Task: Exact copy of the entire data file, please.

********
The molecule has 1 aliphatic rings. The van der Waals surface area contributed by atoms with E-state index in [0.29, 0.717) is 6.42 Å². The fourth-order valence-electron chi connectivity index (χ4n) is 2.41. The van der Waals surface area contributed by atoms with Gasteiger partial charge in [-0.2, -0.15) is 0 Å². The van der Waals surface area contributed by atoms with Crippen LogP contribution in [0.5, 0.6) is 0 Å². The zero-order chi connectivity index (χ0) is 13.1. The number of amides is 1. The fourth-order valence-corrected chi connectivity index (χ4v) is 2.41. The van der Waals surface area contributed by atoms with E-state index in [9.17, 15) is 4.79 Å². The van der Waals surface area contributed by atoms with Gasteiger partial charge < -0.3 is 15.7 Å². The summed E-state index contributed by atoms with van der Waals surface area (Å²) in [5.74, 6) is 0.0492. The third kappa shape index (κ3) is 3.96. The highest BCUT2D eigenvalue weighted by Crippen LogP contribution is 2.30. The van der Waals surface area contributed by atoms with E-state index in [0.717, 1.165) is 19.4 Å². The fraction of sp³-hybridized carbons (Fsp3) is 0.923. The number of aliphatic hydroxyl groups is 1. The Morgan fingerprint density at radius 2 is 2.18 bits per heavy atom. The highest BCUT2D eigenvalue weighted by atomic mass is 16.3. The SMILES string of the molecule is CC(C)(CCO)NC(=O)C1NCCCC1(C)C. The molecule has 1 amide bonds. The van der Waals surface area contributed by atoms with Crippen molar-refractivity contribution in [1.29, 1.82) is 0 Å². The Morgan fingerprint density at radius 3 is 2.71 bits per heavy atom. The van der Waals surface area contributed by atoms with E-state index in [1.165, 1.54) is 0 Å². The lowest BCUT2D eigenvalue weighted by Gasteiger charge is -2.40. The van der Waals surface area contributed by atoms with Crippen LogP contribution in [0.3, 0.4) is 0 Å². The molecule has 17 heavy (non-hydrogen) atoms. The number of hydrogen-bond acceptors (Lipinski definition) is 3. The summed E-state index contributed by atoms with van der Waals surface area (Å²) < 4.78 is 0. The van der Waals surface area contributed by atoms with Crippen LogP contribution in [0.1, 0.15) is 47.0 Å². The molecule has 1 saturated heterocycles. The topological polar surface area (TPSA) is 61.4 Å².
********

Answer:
The molecule has 1 aliphatic rings. The van der Waals surface area contributed by atoms with E-state index in [0.29, 0.717) is 6.42 Å². The fourth-order valence-electron chi connectivity index (χ4n) is 2.41. The van der Waals surface area contributed by atoms with Gasteiger partial charge in [-0.2, -0.15) is 0 Å². The van der Waals surface area contributed by atoms with Crippen LogP contribution in [0.5, 0.6) is 0 Å². The zero-order chi connectivity index (χ0) is 13.1. The number of amides is 1. The fourth-order valence-corrected chi connectivity index (χ4v) is 2.41. The van der Waals surface area contributed by atoms with E-state index in [9.17, 15) is 4.79 Å². The van der Waals surface area contributed by atoms with Gasteiger partial charge < -0.3 is 15.7 Å². The summed E-state index contributed by atoms with van der Waals surface area (Å²) in [5.74, 6) is 0.0492. The third kappa shape index (κ3) is 3.96. The highest BCUT2D eigenvalue weighted by Crippen LogP contribution is 2.30. The van der Waals surface area contributed by atoms with E-state index in [0.717, 1.165) is 19.4 Å². The fraction of sp³-hybridized carbons (Fsp3) is 0.923. The number of aliphatic hydroxyl groups is 1. The Morgan fingerprint density at radius 2 is 2.18 bits per heavy atom. The highest BCUT2D eigenvalue weighted by atomic mass is 16.3. The SMILES string of the molecule is CC(C)(CCO)NC(=O)C1NCCCC1(C)C. The molecule has 1 amide bonds. The van der Waals surface area contributed by atoms with Crippen molar-refractivity contribution in [1.29, 1.82) is 0 Å². The Morgan fingerprint density at radius 3 is 2.71 bits per heavy atom. The van der Waals surface area contributed by atoms with E-state index in [1.165, 1.54) is 0 Å². The lowest BCUT2D eigenvalue weighted by Gasteiger charge is -2.40. The van der Waals surface area contributed by atoms with Crippen LogP contribution in [0.3, 0.4) is 0 Å². The molecule has 17 heavy (non-hydrogen) atoms. The number of hydrogen-bond acceptors (Lipinski definition) is 3. The summed E-state index contributed by atoms with van der Waals surface area (Å²) < 4.78 is 0. The van der Waals surface area contributed by atoms with Crippen LogP contribution in [0.1, 0.15) is 47.0 Å². The molecule has 1 saturated heterocycles. The topological polar surface area (TPSA) is 61.4 Å².